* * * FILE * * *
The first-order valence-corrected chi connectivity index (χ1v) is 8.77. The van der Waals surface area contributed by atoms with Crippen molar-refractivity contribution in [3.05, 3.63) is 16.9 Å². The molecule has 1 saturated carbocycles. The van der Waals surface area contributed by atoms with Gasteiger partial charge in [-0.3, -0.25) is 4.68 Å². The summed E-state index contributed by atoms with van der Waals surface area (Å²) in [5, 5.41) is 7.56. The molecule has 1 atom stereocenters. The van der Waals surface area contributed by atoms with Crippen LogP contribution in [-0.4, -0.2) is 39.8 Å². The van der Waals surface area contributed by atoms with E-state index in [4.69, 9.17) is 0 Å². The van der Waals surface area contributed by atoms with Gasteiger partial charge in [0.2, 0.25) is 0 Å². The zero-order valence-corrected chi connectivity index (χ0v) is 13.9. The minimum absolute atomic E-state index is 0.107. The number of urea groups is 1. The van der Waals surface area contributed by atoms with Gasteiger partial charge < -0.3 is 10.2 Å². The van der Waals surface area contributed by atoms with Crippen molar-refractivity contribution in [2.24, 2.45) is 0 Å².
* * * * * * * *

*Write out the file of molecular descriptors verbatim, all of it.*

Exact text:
The first-order valence-corrected chi connectivity index (χ1v) is 8.77. The van der Waals surface area contributed by atoms with Crippen molar-refractivity contribution in [3.05, 3.63) is 16.9 Å². The molecule has 1 saturated carbocycles. The van der Waals surface area contributed by atoms with Gasteiger partial charge in [-0.3, -0.25) is 4.68 Å². The summed E-state index contributed by atoms with van der Waals surface area (Å²) in [5, 5.41) is 7.56. The molecule has 1 atom stereocenters. The van der Waals surface area contributed by atoms with Crippen LogP contribution in [-0.4, -0.2) is 39.8 Å². The van der Waals surface area contributed by atoms with E-state index in [4.69, 9.17) is 0 Å². The van der Waals surface area contributed by atoms with Gasteiger partial charge in [0.2, 0.25) is 0 Å². The zero-order valence-corrected chi connectivity index (χ0v) is 13.9. The minimum absolute atomic E-state index is 0.107. The number of urea groups is 1. The van der Waals surface area contributed by atoms with Gasteiger partial charge < -0.3 is 10.2 Å². The van der Waals surface area contributed by atoms with Crippen molar-refractivity contribution in [2.24, 2.45) is 0 Å².